At our recent retreat in Assisi, Italy, besides visiting powerful spiritual places, our group entered into an atmosphere of deep healing. Sometimes Joyce and I have the opportunity not only to lead the retreat but also to participate in some of the exercises for our own continual healing, which is an ongoing lifetime adventure. One morning, all of us in the group revisited our childhoods to more closely examine those things that still have power over us. We did this in small groups of four persons and, when it was my turn, I revisited some physical violence from my parents. Ever eager to delve deeper, I discovered something I had never seen before. Although I can’t remember ever hearing the specific words, the message was clear: I was too much for my parents! I was too stubborn, too strong-willed, too hard to control, and the word I did hear, I was “incorrigible,” which means incapable of being corrected.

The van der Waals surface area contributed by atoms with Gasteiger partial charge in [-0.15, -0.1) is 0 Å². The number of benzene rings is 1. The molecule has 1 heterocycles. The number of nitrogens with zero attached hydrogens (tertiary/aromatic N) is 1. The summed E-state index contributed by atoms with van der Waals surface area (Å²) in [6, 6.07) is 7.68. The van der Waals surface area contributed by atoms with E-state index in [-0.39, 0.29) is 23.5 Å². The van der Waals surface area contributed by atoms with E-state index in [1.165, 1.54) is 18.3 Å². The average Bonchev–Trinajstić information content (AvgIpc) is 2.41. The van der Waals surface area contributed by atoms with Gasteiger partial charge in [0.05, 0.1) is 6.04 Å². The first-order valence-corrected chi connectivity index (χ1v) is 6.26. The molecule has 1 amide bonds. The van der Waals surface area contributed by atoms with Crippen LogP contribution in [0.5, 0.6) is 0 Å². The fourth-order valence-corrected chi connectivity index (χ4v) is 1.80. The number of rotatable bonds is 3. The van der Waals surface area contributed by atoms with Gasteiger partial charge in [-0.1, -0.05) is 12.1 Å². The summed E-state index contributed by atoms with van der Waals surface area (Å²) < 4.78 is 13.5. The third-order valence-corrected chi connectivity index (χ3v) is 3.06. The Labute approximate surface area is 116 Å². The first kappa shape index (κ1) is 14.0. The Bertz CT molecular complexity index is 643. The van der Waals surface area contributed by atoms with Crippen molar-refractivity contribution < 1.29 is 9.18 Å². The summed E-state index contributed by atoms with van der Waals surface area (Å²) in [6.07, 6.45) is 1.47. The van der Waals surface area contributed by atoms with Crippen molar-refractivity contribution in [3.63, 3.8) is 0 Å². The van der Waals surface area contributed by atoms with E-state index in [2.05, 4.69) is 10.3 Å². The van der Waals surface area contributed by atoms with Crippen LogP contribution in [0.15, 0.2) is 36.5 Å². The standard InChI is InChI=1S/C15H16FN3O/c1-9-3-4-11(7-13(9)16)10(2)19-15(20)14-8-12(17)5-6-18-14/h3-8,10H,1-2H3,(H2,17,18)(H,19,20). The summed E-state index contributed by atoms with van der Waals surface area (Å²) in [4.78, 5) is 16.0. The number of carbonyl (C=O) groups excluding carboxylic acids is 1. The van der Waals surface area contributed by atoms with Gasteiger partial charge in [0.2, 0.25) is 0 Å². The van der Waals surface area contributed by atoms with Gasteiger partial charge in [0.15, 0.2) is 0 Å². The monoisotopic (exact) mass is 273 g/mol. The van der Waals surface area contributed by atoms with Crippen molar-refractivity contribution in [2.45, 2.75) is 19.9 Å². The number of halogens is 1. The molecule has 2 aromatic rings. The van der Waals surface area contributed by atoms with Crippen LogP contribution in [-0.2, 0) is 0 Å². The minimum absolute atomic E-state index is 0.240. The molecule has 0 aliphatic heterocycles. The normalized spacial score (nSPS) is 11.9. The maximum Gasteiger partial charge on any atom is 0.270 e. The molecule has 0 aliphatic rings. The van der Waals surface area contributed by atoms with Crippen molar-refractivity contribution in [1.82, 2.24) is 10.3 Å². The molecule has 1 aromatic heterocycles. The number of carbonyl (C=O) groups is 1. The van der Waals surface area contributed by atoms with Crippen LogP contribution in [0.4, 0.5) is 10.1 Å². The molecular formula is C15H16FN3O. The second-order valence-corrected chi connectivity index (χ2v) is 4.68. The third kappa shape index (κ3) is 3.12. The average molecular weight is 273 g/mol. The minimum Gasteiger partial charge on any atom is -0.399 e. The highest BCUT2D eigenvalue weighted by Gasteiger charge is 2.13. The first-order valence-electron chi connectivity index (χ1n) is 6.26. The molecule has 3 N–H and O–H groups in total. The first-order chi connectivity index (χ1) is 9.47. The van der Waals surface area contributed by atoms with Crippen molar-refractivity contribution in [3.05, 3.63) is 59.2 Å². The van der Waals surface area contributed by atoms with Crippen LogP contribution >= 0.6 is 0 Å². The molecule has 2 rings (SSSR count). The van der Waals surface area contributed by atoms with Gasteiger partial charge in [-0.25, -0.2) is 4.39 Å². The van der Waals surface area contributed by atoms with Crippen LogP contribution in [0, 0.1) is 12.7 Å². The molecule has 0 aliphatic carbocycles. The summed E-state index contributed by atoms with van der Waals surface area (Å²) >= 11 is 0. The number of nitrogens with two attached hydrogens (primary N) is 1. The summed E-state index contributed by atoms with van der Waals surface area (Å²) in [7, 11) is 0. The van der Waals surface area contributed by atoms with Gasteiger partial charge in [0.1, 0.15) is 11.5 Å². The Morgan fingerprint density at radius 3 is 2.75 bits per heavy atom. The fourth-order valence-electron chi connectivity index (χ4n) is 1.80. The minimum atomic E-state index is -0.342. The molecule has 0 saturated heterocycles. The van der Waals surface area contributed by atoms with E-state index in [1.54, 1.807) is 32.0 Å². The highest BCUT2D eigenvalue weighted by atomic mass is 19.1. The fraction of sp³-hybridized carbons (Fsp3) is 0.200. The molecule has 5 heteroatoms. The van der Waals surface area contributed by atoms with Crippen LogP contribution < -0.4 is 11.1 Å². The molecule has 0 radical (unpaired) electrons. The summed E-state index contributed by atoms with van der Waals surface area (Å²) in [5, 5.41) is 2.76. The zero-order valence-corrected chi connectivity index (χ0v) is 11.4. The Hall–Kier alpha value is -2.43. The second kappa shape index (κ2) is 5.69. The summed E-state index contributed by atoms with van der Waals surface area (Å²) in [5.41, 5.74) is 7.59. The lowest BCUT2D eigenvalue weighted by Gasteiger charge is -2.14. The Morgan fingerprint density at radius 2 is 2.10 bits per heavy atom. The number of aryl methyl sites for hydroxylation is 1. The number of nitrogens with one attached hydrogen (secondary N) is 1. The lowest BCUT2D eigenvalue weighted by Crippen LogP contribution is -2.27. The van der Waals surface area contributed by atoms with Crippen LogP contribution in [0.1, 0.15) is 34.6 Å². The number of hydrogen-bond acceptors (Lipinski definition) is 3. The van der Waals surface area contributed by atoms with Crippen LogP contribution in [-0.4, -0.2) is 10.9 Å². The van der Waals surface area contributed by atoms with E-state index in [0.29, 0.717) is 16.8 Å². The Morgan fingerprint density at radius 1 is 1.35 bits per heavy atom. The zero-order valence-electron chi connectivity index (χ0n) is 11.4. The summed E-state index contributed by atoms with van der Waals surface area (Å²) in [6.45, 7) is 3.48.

The assignment for these small groups was for the other three persons to provide “re-parenting,” or loving, healthy messages to replace the negative ones. The three beautiful souls in my group did just that. They let me know in no uncertain terms that my “muchness” was actually a beautiful quality, allowing me to be the loving, creative man and leader I am today. They also let me know that my parents didn’t have the skills to set healthy boundaries for themselves, in other words, to let me know with words, not violence, when my behavior was inappropriate or disrespectful. I could have grasped, even as a small child, that I was lovable, but sometimes my actions were not. Instead, being hit just reinforced the message that I was bad, that me and my actions were one and the same. Physical violence instills fear, not learning. Communication about the effects of my actions has the potential of distinguishing between who I am and what I do.